This is my meditation for the morning, after finding the work of Timm Suess while watching another glorious sunrise. The photos below were taken April 3, 2010 in the Cleveland Flats. I felt the light was “all wrong” that day and couldn’t help myself. I haven’t gotten around to moving most of that day’s photos over to flickr, but they are still in a zenphoto gallery here.
Pared down to its barest essence, wabi-sabi is the Japanese art of finding beauty in imperfection and profundity in nature, of accepting the natural cycle of growth, decay, and death. It’s simple, slow, and uncluttered-and it reveres authenticity above all. Wabi-sabi is flea markets, not warehouse stores; aged wood, not Pergo; rice paper, not glass. It celebrates cracks and crevices and all the other marks that time, weather, and loving use leave behind. It reminds us that we are all but transient beings on this planet-that our bodies as well as the material world around us are in the process of returning to the dust from which we came. Through wabi-sabi, we learn to embrace liver spots, rust, and frayed edges, and the march of time they represent.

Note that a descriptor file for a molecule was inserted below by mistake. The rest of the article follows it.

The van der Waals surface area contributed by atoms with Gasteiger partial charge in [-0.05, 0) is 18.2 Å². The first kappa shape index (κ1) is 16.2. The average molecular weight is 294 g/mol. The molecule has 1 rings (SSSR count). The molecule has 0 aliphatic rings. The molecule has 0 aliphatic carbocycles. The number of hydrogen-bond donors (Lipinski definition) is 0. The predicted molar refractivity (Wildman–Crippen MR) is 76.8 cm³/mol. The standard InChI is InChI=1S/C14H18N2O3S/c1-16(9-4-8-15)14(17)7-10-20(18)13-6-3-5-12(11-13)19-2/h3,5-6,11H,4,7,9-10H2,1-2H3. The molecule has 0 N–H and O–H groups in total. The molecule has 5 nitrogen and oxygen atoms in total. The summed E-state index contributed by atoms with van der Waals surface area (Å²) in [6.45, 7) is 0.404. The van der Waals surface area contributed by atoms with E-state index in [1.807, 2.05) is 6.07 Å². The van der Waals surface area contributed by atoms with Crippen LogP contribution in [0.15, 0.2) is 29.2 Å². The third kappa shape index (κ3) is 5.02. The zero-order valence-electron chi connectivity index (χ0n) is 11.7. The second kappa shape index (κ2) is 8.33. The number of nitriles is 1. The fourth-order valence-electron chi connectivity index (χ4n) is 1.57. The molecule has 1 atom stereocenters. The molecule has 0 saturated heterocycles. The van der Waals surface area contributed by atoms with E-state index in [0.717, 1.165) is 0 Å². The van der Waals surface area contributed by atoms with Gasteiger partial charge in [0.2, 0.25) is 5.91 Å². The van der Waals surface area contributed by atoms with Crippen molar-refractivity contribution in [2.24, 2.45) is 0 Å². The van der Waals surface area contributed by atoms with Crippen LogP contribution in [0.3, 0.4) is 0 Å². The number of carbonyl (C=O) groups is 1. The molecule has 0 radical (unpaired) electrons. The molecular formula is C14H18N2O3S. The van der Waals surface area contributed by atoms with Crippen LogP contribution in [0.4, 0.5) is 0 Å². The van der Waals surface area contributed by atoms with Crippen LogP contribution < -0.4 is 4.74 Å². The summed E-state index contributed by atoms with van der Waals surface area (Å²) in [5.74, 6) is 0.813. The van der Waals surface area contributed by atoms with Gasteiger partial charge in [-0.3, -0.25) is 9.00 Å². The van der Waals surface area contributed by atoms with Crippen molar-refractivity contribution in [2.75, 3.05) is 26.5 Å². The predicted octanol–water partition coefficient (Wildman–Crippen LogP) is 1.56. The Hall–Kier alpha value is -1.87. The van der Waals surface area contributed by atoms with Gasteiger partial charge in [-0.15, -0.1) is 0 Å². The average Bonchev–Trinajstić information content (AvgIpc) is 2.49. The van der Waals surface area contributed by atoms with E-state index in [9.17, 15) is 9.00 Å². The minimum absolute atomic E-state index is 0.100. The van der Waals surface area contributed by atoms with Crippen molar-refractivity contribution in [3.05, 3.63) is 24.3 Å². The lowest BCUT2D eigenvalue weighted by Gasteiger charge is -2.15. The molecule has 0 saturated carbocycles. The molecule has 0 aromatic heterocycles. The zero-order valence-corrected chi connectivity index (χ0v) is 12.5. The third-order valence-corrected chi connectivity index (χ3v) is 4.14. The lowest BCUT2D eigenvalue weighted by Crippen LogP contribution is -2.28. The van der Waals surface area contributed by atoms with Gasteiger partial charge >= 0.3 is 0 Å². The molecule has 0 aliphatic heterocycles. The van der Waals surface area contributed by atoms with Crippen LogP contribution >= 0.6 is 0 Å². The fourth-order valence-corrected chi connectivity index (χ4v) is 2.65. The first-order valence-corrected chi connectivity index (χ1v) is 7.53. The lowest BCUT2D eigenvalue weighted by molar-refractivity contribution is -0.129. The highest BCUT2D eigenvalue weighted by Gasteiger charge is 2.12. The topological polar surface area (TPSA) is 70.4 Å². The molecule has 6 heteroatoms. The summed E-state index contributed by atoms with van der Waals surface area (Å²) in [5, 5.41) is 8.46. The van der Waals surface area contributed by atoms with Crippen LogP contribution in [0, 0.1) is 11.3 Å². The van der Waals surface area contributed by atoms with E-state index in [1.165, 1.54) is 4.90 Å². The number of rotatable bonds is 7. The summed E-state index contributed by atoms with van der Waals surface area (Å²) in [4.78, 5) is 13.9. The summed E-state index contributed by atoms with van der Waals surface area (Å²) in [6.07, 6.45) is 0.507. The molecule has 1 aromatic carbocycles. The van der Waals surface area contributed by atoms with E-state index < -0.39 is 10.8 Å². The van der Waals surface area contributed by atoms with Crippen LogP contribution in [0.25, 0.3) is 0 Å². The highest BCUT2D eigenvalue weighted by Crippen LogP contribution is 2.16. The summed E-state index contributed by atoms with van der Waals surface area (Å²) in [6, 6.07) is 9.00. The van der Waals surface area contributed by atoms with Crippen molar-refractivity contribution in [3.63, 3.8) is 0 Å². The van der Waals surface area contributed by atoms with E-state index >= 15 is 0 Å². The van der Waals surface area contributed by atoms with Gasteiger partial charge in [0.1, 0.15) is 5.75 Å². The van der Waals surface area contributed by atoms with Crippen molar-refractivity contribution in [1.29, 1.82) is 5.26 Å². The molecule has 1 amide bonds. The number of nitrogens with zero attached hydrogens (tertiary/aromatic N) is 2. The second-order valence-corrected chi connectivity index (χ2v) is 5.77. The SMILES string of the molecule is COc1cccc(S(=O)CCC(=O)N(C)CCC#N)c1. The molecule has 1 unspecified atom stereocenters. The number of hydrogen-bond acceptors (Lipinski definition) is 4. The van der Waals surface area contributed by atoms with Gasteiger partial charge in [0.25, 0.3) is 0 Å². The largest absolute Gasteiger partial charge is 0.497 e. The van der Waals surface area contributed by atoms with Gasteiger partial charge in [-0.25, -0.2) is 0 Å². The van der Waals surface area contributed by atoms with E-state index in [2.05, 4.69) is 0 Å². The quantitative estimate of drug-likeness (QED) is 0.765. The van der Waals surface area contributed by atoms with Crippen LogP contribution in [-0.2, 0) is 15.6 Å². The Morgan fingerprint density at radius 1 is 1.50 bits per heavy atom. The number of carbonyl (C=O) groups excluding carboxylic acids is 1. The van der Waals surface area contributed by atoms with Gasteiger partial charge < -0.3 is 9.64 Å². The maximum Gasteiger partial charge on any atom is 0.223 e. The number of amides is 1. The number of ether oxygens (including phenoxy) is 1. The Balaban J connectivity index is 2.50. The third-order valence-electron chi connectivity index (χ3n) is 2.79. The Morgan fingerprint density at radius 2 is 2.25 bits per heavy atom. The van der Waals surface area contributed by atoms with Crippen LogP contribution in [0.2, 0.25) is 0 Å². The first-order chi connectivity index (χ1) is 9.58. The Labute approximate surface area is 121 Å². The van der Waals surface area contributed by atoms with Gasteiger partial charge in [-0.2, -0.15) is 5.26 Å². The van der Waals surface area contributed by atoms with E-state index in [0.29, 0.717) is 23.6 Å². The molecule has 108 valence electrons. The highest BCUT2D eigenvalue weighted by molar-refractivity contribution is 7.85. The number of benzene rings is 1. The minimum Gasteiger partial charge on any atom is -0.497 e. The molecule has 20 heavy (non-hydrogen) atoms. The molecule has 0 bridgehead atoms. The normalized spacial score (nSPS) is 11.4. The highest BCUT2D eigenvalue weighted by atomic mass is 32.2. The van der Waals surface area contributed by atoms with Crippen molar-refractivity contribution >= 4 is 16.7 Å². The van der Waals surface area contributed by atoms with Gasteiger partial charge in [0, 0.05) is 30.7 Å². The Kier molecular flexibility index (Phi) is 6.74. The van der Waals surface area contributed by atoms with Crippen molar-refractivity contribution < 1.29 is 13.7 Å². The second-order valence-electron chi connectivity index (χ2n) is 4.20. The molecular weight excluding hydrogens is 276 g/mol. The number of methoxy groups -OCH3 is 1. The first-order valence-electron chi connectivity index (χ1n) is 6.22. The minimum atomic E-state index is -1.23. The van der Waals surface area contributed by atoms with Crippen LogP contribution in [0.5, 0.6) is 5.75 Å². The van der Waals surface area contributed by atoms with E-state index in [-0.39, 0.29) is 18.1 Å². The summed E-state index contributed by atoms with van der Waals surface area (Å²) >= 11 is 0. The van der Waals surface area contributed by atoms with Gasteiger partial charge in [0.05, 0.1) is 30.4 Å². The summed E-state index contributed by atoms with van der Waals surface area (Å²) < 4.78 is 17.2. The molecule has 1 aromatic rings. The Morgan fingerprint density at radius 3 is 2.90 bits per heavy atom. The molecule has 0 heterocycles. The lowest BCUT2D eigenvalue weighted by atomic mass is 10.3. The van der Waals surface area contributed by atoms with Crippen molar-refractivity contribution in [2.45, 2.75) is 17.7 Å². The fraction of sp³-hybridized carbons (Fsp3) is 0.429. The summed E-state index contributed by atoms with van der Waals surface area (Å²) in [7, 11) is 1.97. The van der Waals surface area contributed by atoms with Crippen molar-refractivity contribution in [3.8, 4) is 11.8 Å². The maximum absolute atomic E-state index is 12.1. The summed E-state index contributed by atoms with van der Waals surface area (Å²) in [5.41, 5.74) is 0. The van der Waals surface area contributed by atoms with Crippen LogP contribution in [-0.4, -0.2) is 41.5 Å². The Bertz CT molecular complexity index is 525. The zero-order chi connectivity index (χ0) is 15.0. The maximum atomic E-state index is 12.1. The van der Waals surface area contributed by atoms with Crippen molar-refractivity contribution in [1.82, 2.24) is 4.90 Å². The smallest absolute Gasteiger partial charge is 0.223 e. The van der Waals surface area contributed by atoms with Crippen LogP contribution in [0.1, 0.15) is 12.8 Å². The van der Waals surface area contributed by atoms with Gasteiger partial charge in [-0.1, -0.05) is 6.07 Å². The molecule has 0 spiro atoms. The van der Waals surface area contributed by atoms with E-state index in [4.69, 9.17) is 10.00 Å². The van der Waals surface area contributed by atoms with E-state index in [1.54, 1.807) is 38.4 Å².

It is good, at certain hours of the day and night, to look closely at the world of objects at rest. Wheels that have crossed long, dusty distances with their mineral and vegetable burdens, sacks from the coal bins, barrels, and baskets, handles and hafts for the carpenter’s tool chest. From them flow the contacts of man with the earth, like a text for all troubled lyricists. The used surfaces of things, the wear that the hands give to things, the air, tragic at times, pathetic at others, of such things – all lend a curious attractiveness to the reality of the world that should not be underprized.
– Pablo Neruda, Toward an Impure Poetry
Forinash and Sykes have learned that the locals aren’t interested in this kind of art, possibly because they dislike the way it portrays their town. When one artist displayed lonely photographs of abandoned homes and stark landscapes in the Robber’s Roost motel, owner Keith Brady wasn’t thrilled.
“I prefer awe-inspiring,” he says. It’s a bit of a paradox. “Visitors and photographers love decay,” Sykes says. “But when you live here, you look at it every day, or you’re forced to live in places like that, it’s not a good thing.”
I first encountered the concept of wabi-sabi in this artist statement by Katherine Minott.
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I’m going to visit Ancho, New Mexico sometime in the next year.